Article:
Now available to the University of Cambridge volume 1 (2013) to present.

Access Journal of complex networks via the ejournals@cambridge A-Z or at this link.

Process Studies

New on ejournals@cambridge A-Z : Process Studies.


From the PDC website for the journal:

Process Studies is a peer-reviewed journal that may be defined as referring primarily, although not exclusively, to the philosophy of Alfred North Whitehead and his intellectual associates, most notably Charles Hartshorne. With this focus, Process Studies seeks to explore process thought more broadly as it appears in related philosophies and theologies and to apply the Whiteheadian conceptuality to other fields, such as aesthetics, biology, cosmology, economics, ethics, history of religions, literary criticism, mathematics, political thought, psychology, physics, social science and sociology. The journal is published by the Center for Process Studies.”

Now available to the University of Cambridge electronically from volume 1 (1971) to present.

Access Process Studies via the ejournals@cambridge A-Z or at this link.

Image credit: ‘Principia mathematica’ by A. N. Whitehead and Bertrand Russell – classmark S348.b.91.1-3 (3 vols), available to order in the West Room at Cambridge University Library.

Taylor and Francis Online Journal Collection: Upgraded to Full Collection

New on ejournals@cambridge A-Z : Taylor and Francis Online Journal Collection: upgraded to the full collection.



The subscription to the Taylor and Francis Journal Collection has been upgraded by adding the Science & Technology Library to the Social Science & Humanities Library, providing access to about 350 extra titles in the fields of engineering, computer science, environment and agriculture, mathematics, statistics and physics.

For a list of titles included in the Science and Technology Library please click here.

The new collection includes a number of journals which have been recommended for purchase in the last year, including:

The Full Collection includes most journals published by Taylor and Francis, but some titles which are not part of a collection are not covered. Newly published journals will not be automatically included either.

Access titles from the Taylor and Francis Online Journal Collection via the ejournals@cambridge A-Z.


Lecture Notes in Mathematics archive

The Betty & Gordon Moore Library and the University Library are pleased to announce the University of Cambridge now has access to the entire archive of the Springer series Lecture Notes in Mathematics back to 1964.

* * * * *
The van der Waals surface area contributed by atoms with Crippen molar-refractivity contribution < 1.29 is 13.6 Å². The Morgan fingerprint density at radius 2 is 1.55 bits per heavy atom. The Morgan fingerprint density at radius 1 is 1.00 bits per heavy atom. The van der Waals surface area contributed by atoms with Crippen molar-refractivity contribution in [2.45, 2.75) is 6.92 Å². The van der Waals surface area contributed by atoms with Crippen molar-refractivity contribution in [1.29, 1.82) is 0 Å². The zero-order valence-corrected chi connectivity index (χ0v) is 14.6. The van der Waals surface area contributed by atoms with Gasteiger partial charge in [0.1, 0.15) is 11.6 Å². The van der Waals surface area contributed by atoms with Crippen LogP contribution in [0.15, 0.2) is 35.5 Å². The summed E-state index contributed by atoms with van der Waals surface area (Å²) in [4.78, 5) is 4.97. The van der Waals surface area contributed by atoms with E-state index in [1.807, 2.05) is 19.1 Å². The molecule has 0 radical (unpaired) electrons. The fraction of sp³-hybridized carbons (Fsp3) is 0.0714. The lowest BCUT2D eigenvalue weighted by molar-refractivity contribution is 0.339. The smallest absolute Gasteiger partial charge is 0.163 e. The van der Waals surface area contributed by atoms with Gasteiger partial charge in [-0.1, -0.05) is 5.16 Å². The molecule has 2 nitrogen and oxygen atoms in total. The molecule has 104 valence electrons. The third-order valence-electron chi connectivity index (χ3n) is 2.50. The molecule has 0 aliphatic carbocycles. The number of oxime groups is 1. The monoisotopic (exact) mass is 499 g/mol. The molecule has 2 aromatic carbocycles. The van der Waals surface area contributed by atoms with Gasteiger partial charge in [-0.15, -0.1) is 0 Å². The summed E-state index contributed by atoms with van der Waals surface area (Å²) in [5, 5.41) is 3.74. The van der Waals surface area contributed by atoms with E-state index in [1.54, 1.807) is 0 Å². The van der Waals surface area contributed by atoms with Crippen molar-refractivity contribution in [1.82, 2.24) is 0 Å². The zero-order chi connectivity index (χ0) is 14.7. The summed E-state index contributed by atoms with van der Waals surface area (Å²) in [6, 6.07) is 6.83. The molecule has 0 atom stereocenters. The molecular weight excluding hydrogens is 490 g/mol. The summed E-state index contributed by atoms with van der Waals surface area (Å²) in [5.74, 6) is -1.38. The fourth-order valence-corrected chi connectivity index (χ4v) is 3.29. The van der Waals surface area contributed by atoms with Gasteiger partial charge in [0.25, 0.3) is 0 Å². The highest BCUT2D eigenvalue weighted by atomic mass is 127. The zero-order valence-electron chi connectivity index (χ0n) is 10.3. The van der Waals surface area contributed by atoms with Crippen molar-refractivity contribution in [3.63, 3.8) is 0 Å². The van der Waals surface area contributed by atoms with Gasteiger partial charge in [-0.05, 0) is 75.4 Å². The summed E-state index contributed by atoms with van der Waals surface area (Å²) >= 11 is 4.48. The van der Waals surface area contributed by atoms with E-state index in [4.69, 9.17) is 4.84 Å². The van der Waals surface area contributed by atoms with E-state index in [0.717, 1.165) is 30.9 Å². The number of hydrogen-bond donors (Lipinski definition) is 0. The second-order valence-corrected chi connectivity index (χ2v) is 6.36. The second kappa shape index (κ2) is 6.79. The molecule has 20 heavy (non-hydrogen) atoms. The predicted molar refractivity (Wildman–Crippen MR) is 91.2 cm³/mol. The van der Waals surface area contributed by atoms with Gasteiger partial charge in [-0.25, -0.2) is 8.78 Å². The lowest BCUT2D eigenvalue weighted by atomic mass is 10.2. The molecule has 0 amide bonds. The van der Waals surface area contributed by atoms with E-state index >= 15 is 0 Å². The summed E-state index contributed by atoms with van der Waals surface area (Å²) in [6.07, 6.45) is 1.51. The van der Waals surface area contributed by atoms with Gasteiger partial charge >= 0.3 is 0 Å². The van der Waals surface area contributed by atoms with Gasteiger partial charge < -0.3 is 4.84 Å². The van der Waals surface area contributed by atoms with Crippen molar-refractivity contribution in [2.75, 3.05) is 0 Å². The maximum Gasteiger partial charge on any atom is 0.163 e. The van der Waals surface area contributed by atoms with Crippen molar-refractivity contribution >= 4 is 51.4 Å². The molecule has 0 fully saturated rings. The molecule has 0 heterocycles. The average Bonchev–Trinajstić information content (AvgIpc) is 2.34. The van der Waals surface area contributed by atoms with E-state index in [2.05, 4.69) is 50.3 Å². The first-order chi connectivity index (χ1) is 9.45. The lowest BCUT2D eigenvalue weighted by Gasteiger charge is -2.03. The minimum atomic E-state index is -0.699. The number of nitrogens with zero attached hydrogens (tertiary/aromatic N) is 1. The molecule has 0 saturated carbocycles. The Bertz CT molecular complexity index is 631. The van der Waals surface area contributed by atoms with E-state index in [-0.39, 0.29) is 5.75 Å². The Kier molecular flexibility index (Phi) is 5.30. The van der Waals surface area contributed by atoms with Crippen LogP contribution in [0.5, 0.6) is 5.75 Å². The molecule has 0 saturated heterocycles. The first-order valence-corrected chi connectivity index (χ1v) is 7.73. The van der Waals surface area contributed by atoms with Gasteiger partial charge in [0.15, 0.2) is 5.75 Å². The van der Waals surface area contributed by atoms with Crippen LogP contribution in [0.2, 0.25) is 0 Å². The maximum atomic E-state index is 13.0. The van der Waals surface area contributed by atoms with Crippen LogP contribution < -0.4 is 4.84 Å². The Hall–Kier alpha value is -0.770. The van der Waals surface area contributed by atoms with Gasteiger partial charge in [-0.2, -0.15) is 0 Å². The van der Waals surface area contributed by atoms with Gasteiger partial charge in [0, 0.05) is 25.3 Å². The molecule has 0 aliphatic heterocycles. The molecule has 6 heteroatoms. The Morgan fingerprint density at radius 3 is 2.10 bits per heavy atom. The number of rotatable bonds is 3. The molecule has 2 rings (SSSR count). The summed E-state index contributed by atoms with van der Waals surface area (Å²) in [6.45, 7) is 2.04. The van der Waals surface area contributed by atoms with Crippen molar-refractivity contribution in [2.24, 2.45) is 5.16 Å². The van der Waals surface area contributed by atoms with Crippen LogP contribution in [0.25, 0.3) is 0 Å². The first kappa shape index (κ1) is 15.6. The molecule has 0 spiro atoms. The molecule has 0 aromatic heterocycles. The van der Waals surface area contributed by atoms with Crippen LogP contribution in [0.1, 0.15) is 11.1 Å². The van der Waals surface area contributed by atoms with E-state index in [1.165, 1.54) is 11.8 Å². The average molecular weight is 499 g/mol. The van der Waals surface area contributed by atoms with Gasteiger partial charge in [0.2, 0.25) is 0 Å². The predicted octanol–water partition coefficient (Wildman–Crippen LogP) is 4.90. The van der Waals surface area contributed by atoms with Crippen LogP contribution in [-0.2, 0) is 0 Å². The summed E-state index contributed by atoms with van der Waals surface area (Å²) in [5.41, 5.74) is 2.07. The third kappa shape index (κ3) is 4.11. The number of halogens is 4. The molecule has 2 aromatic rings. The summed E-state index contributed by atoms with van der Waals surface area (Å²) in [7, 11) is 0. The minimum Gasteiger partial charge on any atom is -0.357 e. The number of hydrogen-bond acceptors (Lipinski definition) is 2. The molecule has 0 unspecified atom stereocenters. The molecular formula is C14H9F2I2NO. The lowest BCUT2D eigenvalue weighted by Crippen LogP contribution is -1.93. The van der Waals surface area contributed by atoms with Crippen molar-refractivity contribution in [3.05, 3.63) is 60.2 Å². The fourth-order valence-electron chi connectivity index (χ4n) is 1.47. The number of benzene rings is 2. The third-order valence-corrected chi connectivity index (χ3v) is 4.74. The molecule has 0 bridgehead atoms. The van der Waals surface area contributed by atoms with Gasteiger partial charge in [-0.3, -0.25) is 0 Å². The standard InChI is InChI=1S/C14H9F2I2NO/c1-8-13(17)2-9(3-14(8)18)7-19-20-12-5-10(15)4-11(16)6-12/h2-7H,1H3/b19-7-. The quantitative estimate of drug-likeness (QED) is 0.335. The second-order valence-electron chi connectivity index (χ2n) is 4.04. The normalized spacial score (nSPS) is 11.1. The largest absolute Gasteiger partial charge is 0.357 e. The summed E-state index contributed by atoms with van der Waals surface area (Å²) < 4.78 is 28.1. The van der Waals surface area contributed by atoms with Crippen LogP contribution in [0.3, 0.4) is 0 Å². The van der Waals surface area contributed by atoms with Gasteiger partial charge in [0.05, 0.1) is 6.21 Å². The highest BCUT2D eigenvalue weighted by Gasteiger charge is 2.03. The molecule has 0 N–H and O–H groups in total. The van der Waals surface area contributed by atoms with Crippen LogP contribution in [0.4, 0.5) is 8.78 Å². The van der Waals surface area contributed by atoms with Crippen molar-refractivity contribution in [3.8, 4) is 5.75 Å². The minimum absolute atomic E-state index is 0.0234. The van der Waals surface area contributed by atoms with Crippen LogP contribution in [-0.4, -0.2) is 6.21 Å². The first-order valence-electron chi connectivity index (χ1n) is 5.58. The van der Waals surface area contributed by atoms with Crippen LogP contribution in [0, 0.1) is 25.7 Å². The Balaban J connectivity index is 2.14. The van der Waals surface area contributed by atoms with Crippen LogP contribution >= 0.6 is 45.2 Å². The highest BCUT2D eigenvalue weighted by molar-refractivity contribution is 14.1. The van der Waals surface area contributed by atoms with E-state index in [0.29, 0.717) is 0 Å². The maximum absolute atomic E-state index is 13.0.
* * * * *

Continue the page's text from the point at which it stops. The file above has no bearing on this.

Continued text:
Lecture Notes in Mathematics is an essential resource providing access to new developments in all areas of mathematics and their applications. The type of material covered includes research monographs, and slightly more unusually and more difficult to source, Lectures, on a new field or presentations of a new angle in a classical field, and reports of intensive courses on topics of current research.

Access the Lecture notes in mathematics backfile via this link or via the eresources@cambridge A-Z.  Records for the individual monographs and lectures will be available in LibrarySearch and LibrarySearch+ mid-month.

Polyhedron models by fdecomite on Flickr.

Duke Mathematical Journal backfile

New e-journal backfile access: Duke Mathematical Journal (DMJ100)

Published since its inception in 1935 by Duke University Press, the Duke Mathematical Journal is one of the world’s leading mathematical journals. In 2013, the Institute for Scientific Information awarded DMJ an impact factor of 1.724, making it one of the top ten journals in the field. DMJ emphasizes the most active and influential areas of current mathematics.

Access the Duke Mathematical Journal via this link.

Nobel Prize-winner John F. Nash whose Nobel seminar the DMJ published and for whom the DMJ published an honorary volume.

Journal of Topology

New on ejournals@cambridge A-Z : Journal of Topology.


From the Oxford University Press website for the journal:

“The Journal of Topology publishes papers of high quality and significance in topology, geometry and adjacent areas of mathematics. Interesting, important and often unexpected links connect topology and geometry with many other parts of mathematics.”


Now available to the University of Cambridge electronically from volume 1 (2008) to present.

Access Journal of Topology via the ejournals@cambridge A-Z or at this link.

Image credits: ‘Figure Eight’ by Clay Shonkwller on Flichr – https://flic.kr/p/hAUSfX